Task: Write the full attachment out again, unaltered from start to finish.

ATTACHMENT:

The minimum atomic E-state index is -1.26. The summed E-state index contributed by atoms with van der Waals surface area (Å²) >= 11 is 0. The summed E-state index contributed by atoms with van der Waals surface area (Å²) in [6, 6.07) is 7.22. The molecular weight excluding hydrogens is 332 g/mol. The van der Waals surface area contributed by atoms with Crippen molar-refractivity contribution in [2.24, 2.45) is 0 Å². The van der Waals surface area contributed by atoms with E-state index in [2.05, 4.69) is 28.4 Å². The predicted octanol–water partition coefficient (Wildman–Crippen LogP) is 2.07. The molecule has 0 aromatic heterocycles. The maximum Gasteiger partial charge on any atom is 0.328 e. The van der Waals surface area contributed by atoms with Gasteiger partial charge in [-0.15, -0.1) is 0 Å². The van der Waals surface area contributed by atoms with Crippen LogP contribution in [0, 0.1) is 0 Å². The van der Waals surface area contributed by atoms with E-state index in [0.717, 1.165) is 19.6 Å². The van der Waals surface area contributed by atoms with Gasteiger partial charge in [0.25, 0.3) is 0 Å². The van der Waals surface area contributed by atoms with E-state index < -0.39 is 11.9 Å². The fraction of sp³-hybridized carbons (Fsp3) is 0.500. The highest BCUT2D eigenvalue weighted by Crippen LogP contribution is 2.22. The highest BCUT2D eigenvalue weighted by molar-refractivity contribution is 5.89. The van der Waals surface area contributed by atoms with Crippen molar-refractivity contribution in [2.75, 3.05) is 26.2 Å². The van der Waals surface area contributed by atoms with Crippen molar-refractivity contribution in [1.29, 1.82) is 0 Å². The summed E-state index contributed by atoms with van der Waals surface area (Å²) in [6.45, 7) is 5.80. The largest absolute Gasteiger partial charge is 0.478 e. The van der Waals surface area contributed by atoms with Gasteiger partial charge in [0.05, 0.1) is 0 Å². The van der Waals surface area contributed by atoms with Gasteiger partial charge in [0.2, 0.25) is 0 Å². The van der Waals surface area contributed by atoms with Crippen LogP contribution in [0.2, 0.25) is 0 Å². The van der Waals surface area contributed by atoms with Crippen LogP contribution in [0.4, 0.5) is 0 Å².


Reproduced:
The minimum atomic E-state index is -1.26. The summed E-state index contributed by atoms with van der Waals surface area (Å²) >= 11 is 0. The summed E-state index contributed by atoms with van der Waals surface area (Å²) in [6, 6.07) is 7.22. The molecular weight excluding hydrogens is 332 g/mol. The van der Waals surface area contributed by atoms with Crippen molar-refractivity contribution in [2.24, 2.45) is 0 Å². The van der Waals surface area contributed by atoms with E-state index in [2.05, 4.69) is 28.4 Å². The predicted octanol–water partition coefficient (Wildman–Crippen LogP) is 2.07. The molecule has 0 aromatic heterocycles. The maximum Gasteiger partial charge on any atom is 0.328 e. The van der Waals surface area contributed by atoms with Gasteiger partial charge in [-0.15, -0.1) is 0 Å². The van der Waals surface area contributed by atoms with Crippen LogP contribution in [0, 0.1) is 0 Å². The van der Waals surface area contributed by atoms with E-state index in [0.717, 1.165) is 19.6 Å². The van der Waals surface area contributed by atoms with Gasteiger partial charge in [0.25, 0.3) is 0 Å². The van der Waals surface area contributed by atoms with E-state index < -0.39 is 11.9 Å². The fraction of sp³-hybridized carbons (Fsp3) is 0.500. The highest BCUT2D eigenvalue weighted by Crippen LogP contribution is 2.22. The highest BCUT2D eigenvalue weighted by molar-refractivity contribution is 5.89. The van der Waals surface area contributed by atoms with Crippen molar-refractivity contribution in [2.75, 3.05) is 26.2 Å². The van der Waals surface area contributed by atoms with Crippen molar-refractivity contribution in [1.29, 1.82) is 0 Å². The summed E-state index contributed by atoms with van der Waals surface area (Å²) in [6.45, 7) is 5.80. The largest absolute Gasteiger partial charge is 0.478 e. The van der Waals surface area contributed by atoms with Gasteiger partial charge in [0.05, 0.1) is 0 Å². The van der Waals surface area contributed by atoms with Gasteiger partial charge in [0.2, 0.25) is 0 Å². The van der Waals surface area contributed by atoms with Crippen LogP contribution in [0.2, 0.25) is 0 Å². The van der Waals surface area contributed by atoms with Crippen LogP contribution in [0.4, 0.5) is 0 Å².